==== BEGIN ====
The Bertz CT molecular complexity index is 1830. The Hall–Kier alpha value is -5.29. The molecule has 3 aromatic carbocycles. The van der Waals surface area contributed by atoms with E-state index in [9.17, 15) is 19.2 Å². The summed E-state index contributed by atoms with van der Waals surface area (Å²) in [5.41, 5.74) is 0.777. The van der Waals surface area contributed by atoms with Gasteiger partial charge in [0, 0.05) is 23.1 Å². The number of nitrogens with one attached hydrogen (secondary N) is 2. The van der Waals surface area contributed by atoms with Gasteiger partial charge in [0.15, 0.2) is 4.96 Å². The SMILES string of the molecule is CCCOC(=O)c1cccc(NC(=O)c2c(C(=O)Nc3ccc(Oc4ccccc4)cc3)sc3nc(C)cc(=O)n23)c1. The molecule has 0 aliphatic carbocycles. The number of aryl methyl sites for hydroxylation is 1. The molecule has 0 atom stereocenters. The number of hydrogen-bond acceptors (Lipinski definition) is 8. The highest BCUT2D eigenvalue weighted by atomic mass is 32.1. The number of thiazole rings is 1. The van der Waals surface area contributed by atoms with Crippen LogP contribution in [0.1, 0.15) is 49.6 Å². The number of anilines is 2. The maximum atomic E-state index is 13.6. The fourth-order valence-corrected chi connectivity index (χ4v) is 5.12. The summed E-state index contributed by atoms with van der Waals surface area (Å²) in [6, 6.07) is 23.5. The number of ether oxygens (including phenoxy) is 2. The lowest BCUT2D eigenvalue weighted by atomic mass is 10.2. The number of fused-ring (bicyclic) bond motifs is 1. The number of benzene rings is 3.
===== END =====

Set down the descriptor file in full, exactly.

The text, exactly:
The Bertz CT molecular complexity index is 1830. The Hall–Kier alpha value is -5.29. The molecule has 3 aromatic carbocycles. The van der Waals surface area contributed by atoms with E-state index in [9.17, 15) is 19.2 Å². The summed E-state index contributed by atoms with van der Waals surface area (Å²) in [5.41, 5.74) is 0.777. The van der Waals surface area contributed by atoms with Gasteiger partial charge in [0, 0.05) is 23.1 Å². The number of nitrogens with one attached hydrogen (secondary N) is 2. The van der Waals surface area contributed by atoms with Gasteiger partial charge in [0.15, 0.2) is 4.96 Å². The SMILES string of the molecule is CCCOC(=O)c1cccc(NC(=O)c2c(C(=O)Nc3ccc(Oc4ccccc4)cc3)sc3nc(C)cc(=O)n23)c1. The molecule has 0 aliphatic carbocycles. The number of aryl methyl sites for hydroxylation is 1. The molecule has 0 atom stereocenters. The number of hydrogen-bond acceptors (Lipinski definition) is 8. The highest BCUT2D eigenvalue weighted by atomic mass is 32.1. The number of thiazole rings is 1. The van der Waals surface area contributed by atoms with Crippen LogP contribution in [0.1, 0.15) is 49.6 Å². The number of anilines is 2. The maximum atomic E-state index is 13.6. The fourth-order valence-corrected chi connectivity index (χ4v) is 5.12. The summed E-state index contributed by atoms with van der Waals surface area (Å²) in [6, 6.07) is 23.5. The number of ether oxygens (including phenoxy) is 2. The lowest BCUT2D eigenvalue weighted by atomic mass is 10.2. The number of fused-ring (bicyclic) bond motifs is 1. The number of benzene rings is 3.